It's easy to fall into victim mode and feel like the world is against you. The truth is, people aren't against you: they're just for themselves. The only thing within your control is how you react and respond to the chaotic dance of life. ~ Kerli


Survivors Don’t Blame

Overcomers have to learn a new language that is devoid of blame.  It means that as a survivor, one has to take responsibility for the choices made since the abuse.  The choices that were made were ultimately the cause of the situation we are now in, not the mistreatment. 

Yes, I was abused.  Yes, it caused me to think negatively, but the choices I made were my responsibility, no one else’s.  By letting go of the blame, we also let go of the helplessness a victim feels.  Blaming others means that they are the ones in control of our life not us, therefore, we make the decision to be a survivor and take back the control of our lives.

Forgiveness is a way that one can release the blame.  My mother was an alcoholic, unable to love and care for me the way that I needed to be.  By looking through her eyes and trying to see her perspective, I was able to recognize that she did love me the best that she could.  This allowed me to forgive her, release the anger and resentment I had towards her, and move forward without blame.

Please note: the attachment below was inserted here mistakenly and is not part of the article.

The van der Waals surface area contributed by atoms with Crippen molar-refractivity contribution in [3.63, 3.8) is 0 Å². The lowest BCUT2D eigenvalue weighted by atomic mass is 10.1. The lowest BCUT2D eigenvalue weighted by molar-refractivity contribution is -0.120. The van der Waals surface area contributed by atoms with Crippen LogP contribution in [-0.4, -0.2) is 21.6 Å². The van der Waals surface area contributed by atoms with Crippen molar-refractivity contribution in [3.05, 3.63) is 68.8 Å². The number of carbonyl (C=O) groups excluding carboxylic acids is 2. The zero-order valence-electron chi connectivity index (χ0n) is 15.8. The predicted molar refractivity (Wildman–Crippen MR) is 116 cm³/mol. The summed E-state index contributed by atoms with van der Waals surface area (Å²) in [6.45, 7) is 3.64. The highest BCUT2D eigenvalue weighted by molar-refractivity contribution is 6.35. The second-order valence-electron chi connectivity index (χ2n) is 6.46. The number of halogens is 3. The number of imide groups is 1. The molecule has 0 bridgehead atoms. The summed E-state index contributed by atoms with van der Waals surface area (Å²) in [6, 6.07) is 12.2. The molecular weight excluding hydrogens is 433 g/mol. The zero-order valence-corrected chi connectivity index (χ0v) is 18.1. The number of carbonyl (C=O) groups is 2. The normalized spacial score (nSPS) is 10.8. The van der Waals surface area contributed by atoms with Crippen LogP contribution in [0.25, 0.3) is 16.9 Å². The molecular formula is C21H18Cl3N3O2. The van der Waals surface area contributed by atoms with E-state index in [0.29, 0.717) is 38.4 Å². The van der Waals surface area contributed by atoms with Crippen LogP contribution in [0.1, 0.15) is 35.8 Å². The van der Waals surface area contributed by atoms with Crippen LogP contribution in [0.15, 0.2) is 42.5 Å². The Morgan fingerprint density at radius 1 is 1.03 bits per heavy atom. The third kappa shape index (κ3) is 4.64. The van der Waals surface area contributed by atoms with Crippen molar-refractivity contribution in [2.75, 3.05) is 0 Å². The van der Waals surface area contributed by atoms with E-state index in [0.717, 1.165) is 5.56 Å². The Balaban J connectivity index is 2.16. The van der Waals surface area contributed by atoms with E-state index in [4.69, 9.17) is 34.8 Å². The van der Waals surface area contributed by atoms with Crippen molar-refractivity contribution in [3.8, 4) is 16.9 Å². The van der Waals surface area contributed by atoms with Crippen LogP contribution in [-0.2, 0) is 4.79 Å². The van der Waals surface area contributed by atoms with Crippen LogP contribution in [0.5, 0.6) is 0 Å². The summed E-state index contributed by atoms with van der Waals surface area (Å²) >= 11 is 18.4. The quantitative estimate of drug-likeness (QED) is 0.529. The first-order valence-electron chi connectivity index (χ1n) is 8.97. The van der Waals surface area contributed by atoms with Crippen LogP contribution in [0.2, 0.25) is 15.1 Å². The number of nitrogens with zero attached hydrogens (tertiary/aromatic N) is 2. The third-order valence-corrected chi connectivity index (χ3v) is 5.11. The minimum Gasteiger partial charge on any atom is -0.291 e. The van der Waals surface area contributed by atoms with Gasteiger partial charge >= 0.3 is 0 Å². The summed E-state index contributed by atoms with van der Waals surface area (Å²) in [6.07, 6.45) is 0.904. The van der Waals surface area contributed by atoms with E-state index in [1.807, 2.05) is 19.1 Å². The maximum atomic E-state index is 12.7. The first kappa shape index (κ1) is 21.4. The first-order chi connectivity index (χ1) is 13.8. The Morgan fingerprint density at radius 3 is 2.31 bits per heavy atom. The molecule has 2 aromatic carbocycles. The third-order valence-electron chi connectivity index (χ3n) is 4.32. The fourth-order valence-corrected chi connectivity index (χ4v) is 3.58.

When you blame others, you give up your power to change. ~ Robert Anthony


Overcomers Reframe Their Stories

All suffering begins with the beliefs that go unchallenged and unexamined in our minds. The longer we allow these thoughts to affect our lives and emotions, the more we suffer.  We are the observer of the thoughts; we don’t need to believe that they are the truth; most often they aren’t.  In order to examine the thoughts, we need to look at them from a logical perspective verses an emotional one. 

Reframing the story of victimization is not lying about it or forgetting what happened. It is about looking at it from the lessons learned about you as a survivor. For example, I am a survivor of child sexual abuse and abandonment.  Yes, it was awful, but I know that I have great strength and compassion to help others overcome the fear in their lives.  That is my mission, despite being victimized; I made a conscious decision to be a survivor.